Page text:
There are about seven hundred school districts in New York State, and 1450 schools in New York City. Teachers, union members, in every single nook and cranny of the state. Add to the mix other titles represented by teacher unions, paraprofessionals, school nurses, and, the UFT recently organized home child care workers, almost all of whom live in communities of color.
Politics is the lifeblood of a democracy, the ability of ordinary citizens to express their opinions at the polling place.
A billionaire, the creator of a massive financial communications empire, spent skads of his own dollars in a campaign for the mayoralty in 2003. Those of us without billions can band together through community and/or ethnic organizations, through labor unions, and endorse candidates, collect voluntary contributions, build campaign structures: phone banks, mailings, building a constituency for a particular candidate.
On Wednesday, September 16th, three of the winning UFT endorsed candidates thanked the standing room only thousand plus Delegate Assembly. John Liu (Comptroller), Bill Di Blasio (Public Advocate) and Daniel Dromm (a teacher running for City Council seat, who defeated an incumbent) basked in the adulation of the delegates, and calculated the impact of a well organized, well-oiled union political machine.
In the 1830s Alexis De Touqueville marveled at the ability of Americans to form associations,
“Americans of all ages, all stations of life, and all types of disposition are forever forming associations…In democratic countries knowledge of how to combine is the mother of all other forms of knowledge; on its progress depends that of all the others.”
Liu and De Blasio will be in runoff elections on September 29th, there is no question that the union endorsement vaulted them into the runoff.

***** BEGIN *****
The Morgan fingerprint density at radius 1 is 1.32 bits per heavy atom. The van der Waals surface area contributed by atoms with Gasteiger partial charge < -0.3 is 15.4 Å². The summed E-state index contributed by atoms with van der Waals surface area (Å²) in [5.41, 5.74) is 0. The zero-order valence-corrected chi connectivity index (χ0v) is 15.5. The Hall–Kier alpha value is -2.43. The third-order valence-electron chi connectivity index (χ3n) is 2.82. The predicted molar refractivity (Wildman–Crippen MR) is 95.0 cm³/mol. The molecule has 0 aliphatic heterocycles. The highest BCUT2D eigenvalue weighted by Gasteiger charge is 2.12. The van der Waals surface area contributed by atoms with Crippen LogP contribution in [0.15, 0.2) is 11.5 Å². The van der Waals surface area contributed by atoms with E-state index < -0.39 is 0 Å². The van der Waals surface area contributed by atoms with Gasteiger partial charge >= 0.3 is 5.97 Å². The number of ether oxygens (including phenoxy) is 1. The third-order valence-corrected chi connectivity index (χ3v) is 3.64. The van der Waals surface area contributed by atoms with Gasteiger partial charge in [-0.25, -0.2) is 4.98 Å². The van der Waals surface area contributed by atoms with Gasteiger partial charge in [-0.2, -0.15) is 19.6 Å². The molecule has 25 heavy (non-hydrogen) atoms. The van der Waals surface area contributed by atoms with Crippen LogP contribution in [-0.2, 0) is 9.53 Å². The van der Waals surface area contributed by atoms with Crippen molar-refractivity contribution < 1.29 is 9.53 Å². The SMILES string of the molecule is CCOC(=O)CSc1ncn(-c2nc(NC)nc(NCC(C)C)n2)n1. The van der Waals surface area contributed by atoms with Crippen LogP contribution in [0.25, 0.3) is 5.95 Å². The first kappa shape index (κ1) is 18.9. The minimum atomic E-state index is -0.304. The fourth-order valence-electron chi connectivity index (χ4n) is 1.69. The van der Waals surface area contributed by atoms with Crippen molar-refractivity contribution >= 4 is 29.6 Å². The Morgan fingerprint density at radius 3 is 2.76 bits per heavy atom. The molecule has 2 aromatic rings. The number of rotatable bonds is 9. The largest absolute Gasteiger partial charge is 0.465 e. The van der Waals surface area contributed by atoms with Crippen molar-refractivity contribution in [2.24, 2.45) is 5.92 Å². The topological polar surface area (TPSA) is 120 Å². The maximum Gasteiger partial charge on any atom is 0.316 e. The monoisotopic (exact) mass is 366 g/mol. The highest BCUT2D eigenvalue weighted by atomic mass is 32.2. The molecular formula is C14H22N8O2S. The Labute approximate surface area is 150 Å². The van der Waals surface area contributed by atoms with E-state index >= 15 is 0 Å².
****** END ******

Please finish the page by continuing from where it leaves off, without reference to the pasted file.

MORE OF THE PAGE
The face of the New York City electorate has changed dramatically in the last eight years and the Obama push last year registered many new voters and many voters of color.
Having already spent tens of millions of dollars one would expect the incumbent mayor to be ahead by 20 or 30 points in the polls. His lead is in the 10-15 point range.
While the mayor has made education the core of his campaign his policies have united oft times fractious, to use De Touqueville’s term, associations.
It is unlikely that with contract negotiations in progress the teacher union will make an endorsement. I’ve meet many teachers who voted for Bloomberg twice, but not a third time. Perhaps his biggest albatross is Joel Klein. Joel, who has spent a lifetime as an aggressive litigator, can’t avoid that flip comment, his malady, foot in mouth disease, has succeeded in driving together teachers and parents and the range of associations around the city.
His comments about pushing to layoff ATR pool teachers has resonated in every school around the city and angered all staff members.
Chris Cerf, Deputy Chancellor for Politics, has skipped from Tweed to the Bloomberg campaign, reportedly to organize charter school parents.
Will charter school parents, almost all of whom are of color, vote for Bloomberg over Thompson?. In the early days of the presidential primary season Hillary Clinton was polling very well among Afro-American voters, on election days 90% of the Afro-American votes flowed to Obama.
The lesson of primary day is that labor voters, and, especially the teachers’ union, can bring out their members, as well as influence parents.
Thompson is still a very long shot, however, for electeds around the city, as well as aspiring electeds, opposing the Mayor and Joel Klein is simply “good politics.”
I was speaking with a former school board member,
“Yes, if an elected official who had passed legislation and drove dollars to our district asked us to find an $18,000 school aide job for a constituent we would find the job …. now when some partner in a white shoe law firm calls Joel he finds a $130,000 job for the partner’s kid … what’s the difference?”
Even Bloomberg’s turf, Manhattan, voters have lost their enthusiasm. The overcrowding debacle, coupled with the financial meltdown has made local public school more attractive. Parents seeking public school seats have been frustrated, shuttled from office to office, and electeds are totally out of the loop.
Stonewalling legislators, and trekking to Albany, hat in hand to ask the very same legislators for help has only succeeded in alienating the representatives of parents and teachers.
Bloomberg may very well win on November 3rd, it will be a close vote, however the City Council, probably with a much less compliant City Council Speaker, and the Albany contingent, will not not go away.
A prime example is the newly amended Governance law, unless it fully complied with in a timely manner I would expect the legislature to make substantive changes.
As former Speak Tip O’Neill opined, “All politics is local.”